Merchant-Ivory this is not. Nor is it any Emily Brontë we've seen before, except maybe in Luis Buñuel's wild Mexican rendition, Abismos de pasión (1954). Instead, Andrea Arnold distills the great novel into a flinty essence, creating a work that is the 19th-century Yorkshire version of her modern-day urban wastelands in films like Red Road and Fish Tank. She is equally ruthless with Brontë's prose, eliminating most of the original dialogue. Nonetheless, the film achieves its own harsh beauty and begrudging pathos.
More storm-battered than otherworldly, the moors here sprawl out like a mossy lunar landscape, and the mucky, ramshackle homestead of the title, where the patriarch Earnshaw (Paul Hilton) takes in the foundling Heathcliff, looks like the setting for the mud-gathering scene from Monty Python and the Holy Grail. Natural beauty abounds, but so does natural cruelty, like the casual slaughter of animals, including puppies hung from a fence. It's a godforsaken place that suits Arnold's style, as she tells the story with images and sound edited into a dreamlike flow that evokes the subjective passage of time.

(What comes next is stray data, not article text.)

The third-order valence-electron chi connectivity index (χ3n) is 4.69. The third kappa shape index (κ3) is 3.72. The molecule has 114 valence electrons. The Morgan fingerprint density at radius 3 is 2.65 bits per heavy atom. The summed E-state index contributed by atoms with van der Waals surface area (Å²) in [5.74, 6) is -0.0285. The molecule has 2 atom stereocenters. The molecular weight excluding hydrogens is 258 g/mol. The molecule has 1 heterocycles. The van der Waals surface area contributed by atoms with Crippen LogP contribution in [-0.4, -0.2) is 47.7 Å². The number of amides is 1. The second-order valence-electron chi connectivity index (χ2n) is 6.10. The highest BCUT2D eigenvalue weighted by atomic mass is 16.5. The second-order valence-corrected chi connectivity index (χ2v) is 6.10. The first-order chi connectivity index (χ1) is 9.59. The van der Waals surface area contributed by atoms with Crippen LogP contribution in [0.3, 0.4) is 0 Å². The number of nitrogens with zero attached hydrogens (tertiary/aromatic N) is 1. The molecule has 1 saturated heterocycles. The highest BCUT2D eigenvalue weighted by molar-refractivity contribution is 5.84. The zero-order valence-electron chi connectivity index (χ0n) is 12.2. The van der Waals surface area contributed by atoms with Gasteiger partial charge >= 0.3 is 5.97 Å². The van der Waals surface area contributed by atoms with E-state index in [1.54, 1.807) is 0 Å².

She also emphasizes Heathcliff's feral nature and the contempt and abuse he receives from his jealous adoptive brother, Hindley, and from snobby Edgar Linton of the posh neighboring estate. Underscoring the outsider's pariah status, Arnold casts two black actors, Solomon Glave and James Howson, to play the younger and older versions, with race added to as a stigma. This strategy works especially well with the younger edition of the character, as Glave's scenes with Earnshaw's pre-adolescent daughter Catherine (Shannon Beer) — who treats him at first as an exotic animal — develop an innocent eroticism. It's the closest that the film gets to being pastoral.
But Heathcliff flees when Catherine gets gussied up for the wealthy Lintons, returning years later with a mysterious fortune. His desire for her has not ebbed, nor hers for him, even though she has since married the toffee-nosed Edgar (James Northcote). Regrettably, whatever elemental passion the two younger actors tapped in these characters eludes their successors (James Howson and Kaya Scodelario). But Arnold has not lost any of her inspiration; a scene in which Heathcliff collapses in grief by a gnarly tree is an epiphany of despair. Unfortunately, the tree steals the scene. No matter; Arnold's film remains a compelling evocation of injustice and destructive love.
>> READ MORE: Peter Keough's interview with director Andrea Arnold <<
Peter Keough can be reached at firstname.lastname@example.org